How many nonnegative integer solutions are there to the pair of equations $x_1+x_2+…+x_6=20$ and $x_1+x_2+x_3=7$?

How many nonnegative integer solutions are there to the pair of equations \begin{align}x_1+x_2+\dots +x_6&=20 \\ x_1+x_2+x_3&=7\end{align}

How do you find non-negative integer solutions?

• The second factor in your answer should be based on the number of solutions of $x_4+x_5+x_6=13$. – paw88789 Oct 4 '14 at 23:38
• my bad. Is it correct now? – Lil Oct 4 '14 at 23:42
• I think it's ok now. – paw88789 Oct 4 '14 at 23:43
• so is it always arranged where the first number is what the equation equals and then you add one less then the number of terms? – Lil Oct 4 '14 at 23:44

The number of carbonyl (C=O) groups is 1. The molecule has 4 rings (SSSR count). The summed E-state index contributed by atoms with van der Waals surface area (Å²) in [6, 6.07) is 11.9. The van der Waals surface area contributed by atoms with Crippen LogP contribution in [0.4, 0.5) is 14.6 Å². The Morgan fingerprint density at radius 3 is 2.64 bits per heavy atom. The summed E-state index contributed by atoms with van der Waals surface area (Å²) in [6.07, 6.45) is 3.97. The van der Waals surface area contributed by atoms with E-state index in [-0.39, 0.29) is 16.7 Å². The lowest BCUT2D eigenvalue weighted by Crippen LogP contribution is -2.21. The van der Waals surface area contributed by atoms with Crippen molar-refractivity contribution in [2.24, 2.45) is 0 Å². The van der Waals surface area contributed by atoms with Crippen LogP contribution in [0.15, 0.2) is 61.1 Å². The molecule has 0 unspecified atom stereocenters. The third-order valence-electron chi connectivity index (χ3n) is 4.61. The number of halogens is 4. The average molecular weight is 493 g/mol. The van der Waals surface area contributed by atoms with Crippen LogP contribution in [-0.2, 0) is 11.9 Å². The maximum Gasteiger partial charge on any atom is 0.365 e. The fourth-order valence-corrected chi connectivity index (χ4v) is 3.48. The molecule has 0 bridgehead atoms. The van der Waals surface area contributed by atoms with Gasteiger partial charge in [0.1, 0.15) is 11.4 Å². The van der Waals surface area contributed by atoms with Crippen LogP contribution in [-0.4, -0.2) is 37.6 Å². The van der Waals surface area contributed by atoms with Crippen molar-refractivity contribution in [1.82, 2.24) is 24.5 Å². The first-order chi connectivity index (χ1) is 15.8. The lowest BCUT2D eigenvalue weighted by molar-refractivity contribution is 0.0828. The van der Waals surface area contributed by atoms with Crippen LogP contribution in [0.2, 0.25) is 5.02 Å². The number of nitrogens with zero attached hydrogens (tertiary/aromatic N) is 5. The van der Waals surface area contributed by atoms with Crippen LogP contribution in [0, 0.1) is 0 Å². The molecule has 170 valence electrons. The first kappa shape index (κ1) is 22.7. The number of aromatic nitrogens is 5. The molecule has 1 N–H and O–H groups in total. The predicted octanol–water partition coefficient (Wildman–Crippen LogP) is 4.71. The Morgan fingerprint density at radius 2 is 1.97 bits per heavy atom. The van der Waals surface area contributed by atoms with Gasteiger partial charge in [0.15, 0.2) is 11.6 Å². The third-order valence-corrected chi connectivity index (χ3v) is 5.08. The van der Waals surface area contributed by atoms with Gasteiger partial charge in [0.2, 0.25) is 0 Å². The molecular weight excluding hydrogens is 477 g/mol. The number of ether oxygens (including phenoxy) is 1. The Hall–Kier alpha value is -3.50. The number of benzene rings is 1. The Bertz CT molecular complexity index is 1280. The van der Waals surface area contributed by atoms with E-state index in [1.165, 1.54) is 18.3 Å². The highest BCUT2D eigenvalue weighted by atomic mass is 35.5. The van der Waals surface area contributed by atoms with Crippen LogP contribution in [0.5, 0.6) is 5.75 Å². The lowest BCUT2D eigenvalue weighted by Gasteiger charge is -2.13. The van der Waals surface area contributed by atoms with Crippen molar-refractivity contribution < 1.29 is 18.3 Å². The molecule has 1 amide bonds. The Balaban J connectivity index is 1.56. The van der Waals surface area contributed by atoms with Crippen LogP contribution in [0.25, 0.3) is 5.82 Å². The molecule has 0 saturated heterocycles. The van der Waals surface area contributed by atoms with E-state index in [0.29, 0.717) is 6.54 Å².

• Saying 'always' is a dangerous thing in math. Subtle differences in wording can change answers quite a bit. But in your case you can use a 'stars and bars' argument. See for instance en.wikipedia.org/wiki/Stars_and_bars_(combinatorics) – paw88789 Oct 4 '14 at 23:47

The number of non-negative integer solutions of $x_1+x_2+x_3=7$ is the number of permutations of a multiset with seven $1$'s, and two $+$'s. This is $$\frac{9!}{7!\ 2!}.$$ Similarly, the number of non-negative integer solutions of $x_4+x_5+x_6=13$ is the number of permutations of thirteen $1$'s, and two $+$'s. This is $$\frac{15!}{13!\ 2!}.$$
This is why the first number in your combination is what the variables equal, and the second is "one less" the amount of variables, since you're permuting the $+$'s.
• Yup. Nine $1$'s and one $+$ are $10$ things in total. You have to $\textbf{choose}$ one spot out of ten for the $+$, which is just $C(10,1)$. Of course this also $C(10,9)$. So yes you are correct! – Andrey Kaipov Oct 5 '14 at 0:09